After nine months of having a "what-the-heck-I'll get-the-fries-and-milkshake" attitude, you might be tempted to micro-size your meals to lose those extra pounds. Not so fast. "Cutting too many calories can also eliminate important nutrients from your diet, which can have a negative effect on your body, especially if you're breastfeeding," explains Elisa Zied, R.D., spokesperson for the American Dietetic Association and author of Nutrition at Your Fingertips. "The key is to pay attention to the quality of food that you're eating as well as the quantity." For the first six months, nursing moms need about 300-400 extra calories a day. (After six months the number stays at 400.) Whether you're breastfeeding or not, make sure you're receiving the nutrients you need by including these power foods in your diet:

Low-Fat Dairy Milk, yogurt, cheese and other dairy foods are important sources of calcium, which is crucial for baby's strong bones and teeth, as well as your own, plus vitamin D, potassium, protein and B vitamins. Choose low-fat or fat-free options to save calories and fat (especially saturated fat). Lactose intolerant? Look for fortified orange juice, cereals, fish, beans and soy to get your calcium and vitamin fix.

Eggs Not just a great source of fill-you-up protein (typically 6-8 grams per serving), eggs are also loaded with important vitamins and minerals, like lutein and vitamin A for healthy vision, selenium for immune function and B vitamins for cell growth and metabolism.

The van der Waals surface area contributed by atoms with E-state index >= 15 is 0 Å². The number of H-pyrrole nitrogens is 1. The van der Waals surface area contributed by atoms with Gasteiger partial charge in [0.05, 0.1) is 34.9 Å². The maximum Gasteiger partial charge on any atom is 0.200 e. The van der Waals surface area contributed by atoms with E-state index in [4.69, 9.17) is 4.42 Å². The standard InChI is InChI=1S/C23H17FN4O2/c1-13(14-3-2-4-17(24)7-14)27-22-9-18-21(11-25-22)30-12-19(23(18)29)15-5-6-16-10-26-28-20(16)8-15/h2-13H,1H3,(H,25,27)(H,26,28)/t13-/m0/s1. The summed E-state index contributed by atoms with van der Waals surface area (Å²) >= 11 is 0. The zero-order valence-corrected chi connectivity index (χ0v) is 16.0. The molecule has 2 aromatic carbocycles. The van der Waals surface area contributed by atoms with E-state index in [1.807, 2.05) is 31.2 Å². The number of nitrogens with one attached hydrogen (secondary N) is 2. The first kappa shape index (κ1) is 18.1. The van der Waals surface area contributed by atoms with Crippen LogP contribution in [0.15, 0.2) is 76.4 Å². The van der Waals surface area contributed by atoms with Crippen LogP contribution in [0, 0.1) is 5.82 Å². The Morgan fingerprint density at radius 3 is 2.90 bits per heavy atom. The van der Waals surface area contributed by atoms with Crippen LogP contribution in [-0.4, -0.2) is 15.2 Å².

Wild Salmon Rich in good-for-you omega-3 fatty acids, this cold-water dweller is a good source of energy, and it's high in protein, vitamin D, potassium and calcium. Research shows that a diet rich in salmon and other fatty fishes like sardines and herring can help reduce heart disease and improve brain function.

Blueberries Sweet and low-calorie, blueberries are a powerful source of antioxidants that help protect against diseases like cancer and improve brain, heart and vision function. One study rated blueberries tops when it came to antioxidant activity. Blackberries and strawberries have a similar effect.

Lean Meats "Many women don't have enough iron in their diets, especially in the weeks after pregnancy," says Zied. Low iron levels can lead to energy-sapping anemia. You need this vital mineral to help with red blood cell and muscle function. Chicken, turkey and lean beef (stick with lean cuts with loin or round in the name) are all good sources of iron, as well as protein. Not a meat eater? Fortified cereals, enriched rice, beans and even many tomato products (like sauce or paste) have significant iron levels.

Whole-Grain Cereals These fortified foods are a fantastic source of folate, fiber and iron, not to mention complex carbohydrates to give you an energy boost after an early wake-up call. One bowl typically supplies at least 10 vitamins and minerals. Stir in some berries and low-fat milk for a power-packed way to start your day.

Sweet Potatoes An excellent source of fiber, vitamin C, potassium, beta carotene and other disease-fighting antioxidants. Roast them in the oven, and they'll even satisfy a sweet tooth.

Bananas The perfect grab-and-go snack; throw one into your diaper bag for an easy energy boost. High levels of potassium help regulate blood pressure and keep muscles moving. They're also a good source of fiber and vitamins B6 and C.

Beans Canned or dried, kidney, black, garbanzo or navy-they're all great low-fat sources of protein, iron and fiber. Add them to a salad, soup or pasta as an inexpensive way to help fill you up without a lot of extra calories.

Water Last but definitely not least, new moms need to stay hydrated, especially when nursing. Try drinking a glass every time you breastfeed to keep fluid levels high.